Homeowners facing foreclosure have one more thing to worry about: loan modification scams. 

Normally, homeowners seek loan modifications in hopes of forestalling foreclosure. However, scam artists have seized the opportunity to use phony loan modification schemes to prey on vulnerable borrowers. 

“The real unfortunate aspect of the foreclosure rescue scams is that it makes an already stressful and tough situation more stressful and more difficult,” says Josh Fuhrman, director of counseling for the Homeownership Preservation Foundation, which works with credit counseling agencies to educate and counsel at-risk homeowners.

Unscrupulous individuals are targeting at-risk homeowners by combing foreclosure notices in newspapers, the Internet and public files to identify potential victims, according to the Federal Trade Commission.

These con artists advertise through TV and newspaper ads or on posters with attention-grabbing phrases, such as “Stop foreclosure now!” or “We guarantee to stop your foreclosure!”

Following are four ways to avoid being scammed:

4 ways to avoid loan scams
  1. Be skeptical.
  2. Don’t pay for help.
  3. Don’t transfer the property deed.
  4. Ignore promises of shortcuts.

Be skeptical

Scammers often work hard to present themselves as legitimate. For this reason, it’s important to be extremely wary, even when a solicitation or correspondence looks official, says Kimberly Allman, housing counselor at the New York Mortgage Coalition.

“Homeowners should be cautious of Web sites or companies with names similar to legitimate government programs,” she says. “Many scammers are presenting themselves as affiliated or associated with the government when that is not the case.”

In one typical example, scammers use a letterhead that supposedly indicates the correspondence is from the Obama administration’s Making Home Affordable plan, says Dianne Reichel, group manager and a Certified Credit Counselor at GreenPath Debt Solutions Inc.

“Scammers will use deceptive marketing practices that convince consumers (into) believing they are contacting reputable organizations,” Fuhrman says.

Allman says such tactics are widespread.

“Almost every homeowner who calls me and is behind on his mortgage tells me that he has been approached by someone offering loan modifications for upfront payments of around $2,500 and $3,000,” she says.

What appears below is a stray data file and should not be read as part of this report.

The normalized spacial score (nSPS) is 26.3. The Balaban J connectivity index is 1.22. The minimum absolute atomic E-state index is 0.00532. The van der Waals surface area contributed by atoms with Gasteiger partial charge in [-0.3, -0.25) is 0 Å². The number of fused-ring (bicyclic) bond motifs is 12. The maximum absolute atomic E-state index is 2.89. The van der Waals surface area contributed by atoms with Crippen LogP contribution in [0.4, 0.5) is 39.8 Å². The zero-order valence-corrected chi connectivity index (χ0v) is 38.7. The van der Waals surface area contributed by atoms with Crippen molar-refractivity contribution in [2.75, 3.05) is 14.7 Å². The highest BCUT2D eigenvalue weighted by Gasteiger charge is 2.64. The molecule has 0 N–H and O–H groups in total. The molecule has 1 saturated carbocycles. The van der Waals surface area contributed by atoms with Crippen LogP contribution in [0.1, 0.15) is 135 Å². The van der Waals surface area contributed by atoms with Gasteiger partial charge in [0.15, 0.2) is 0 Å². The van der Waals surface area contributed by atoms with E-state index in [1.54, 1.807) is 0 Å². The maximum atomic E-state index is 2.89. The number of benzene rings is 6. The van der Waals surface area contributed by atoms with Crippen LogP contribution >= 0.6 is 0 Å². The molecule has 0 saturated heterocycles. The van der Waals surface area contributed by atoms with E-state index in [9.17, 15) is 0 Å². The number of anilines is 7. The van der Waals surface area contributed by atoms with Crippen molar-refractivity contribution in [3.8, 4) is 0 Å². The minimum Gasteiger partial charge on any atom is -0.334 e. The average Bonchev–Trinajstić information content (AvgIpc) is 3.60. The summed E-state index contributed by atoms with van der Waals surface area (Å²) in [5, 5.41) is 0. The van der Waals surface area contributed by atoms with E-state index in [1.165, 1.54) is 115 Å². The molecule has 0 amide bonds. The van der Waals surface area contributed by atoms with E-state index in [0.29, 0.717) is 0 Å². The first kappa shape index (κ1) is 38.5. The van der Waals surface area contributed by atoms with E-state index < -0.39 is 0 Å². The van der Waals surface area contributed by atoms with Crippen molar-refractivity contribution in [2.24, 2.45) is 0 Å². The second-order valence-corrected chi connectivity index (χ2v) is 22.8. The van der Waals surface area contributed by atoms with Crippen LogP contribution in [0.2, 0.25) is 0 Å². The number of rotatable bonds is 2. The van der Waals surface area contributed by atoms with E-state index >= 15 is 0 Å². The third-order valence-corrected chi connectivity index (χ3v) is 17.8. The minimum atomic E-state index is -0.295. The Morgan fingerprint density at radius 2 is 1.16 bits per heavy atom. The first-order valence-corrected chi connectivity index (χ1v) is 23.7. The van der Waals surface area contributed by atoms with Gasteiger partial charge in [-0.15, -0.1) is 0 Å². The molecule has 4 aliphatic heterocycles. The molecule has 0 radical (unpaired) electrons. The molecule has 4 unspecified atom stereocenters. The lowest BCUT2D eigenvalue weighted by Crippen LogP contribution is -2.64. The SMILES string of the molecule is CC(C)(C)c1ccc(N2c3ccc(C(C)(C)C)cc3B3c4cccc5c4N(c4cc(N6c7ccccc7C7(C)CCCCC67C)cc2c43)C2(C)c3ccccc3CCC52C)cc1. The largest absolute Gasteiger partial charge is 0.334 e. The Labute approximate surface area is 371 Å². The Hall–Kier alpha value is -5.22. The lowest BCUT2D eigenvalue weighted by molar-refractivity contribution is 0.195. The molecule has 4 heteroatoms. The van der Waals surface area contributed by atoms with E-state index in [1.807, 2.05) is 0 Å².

So how can homeowners ensure they are talking to a legitimate source of help?

Douglas Robinson, spokesman for NeighborWorks America, a national nonprofit organization created by Congress to provide support to community revitalization efforts,  suggests the following tips:

  • On the Internet, stick with Web sites officially associated with the government. Most of these sites have URLs that end with the “gov” domain name. Examples include the Making Home Affordable official Web site and the Web sites of federal agencies such as Housing and Urban Development.
  • When talking to someone on the phone, you should feel comfortable asking for and receiving the main number of the agency that the caller represents. That way, you can call back to make sure the number is legitimate.
  • Government agencies will never ask for personal financial information upfront, or request fees at any time. Borrowers should be suspicious of anyone who makes such demands.
  • If you’re seeking extra reassurance, visit the local office of the government agency in question. Scammers don’t set up shop in federal office buildings.

Don’t pay for help

HUD-approved counseling agencies offer free foreclosure prevention counseling. In contrast, scammers request fees to help desperate homeowners.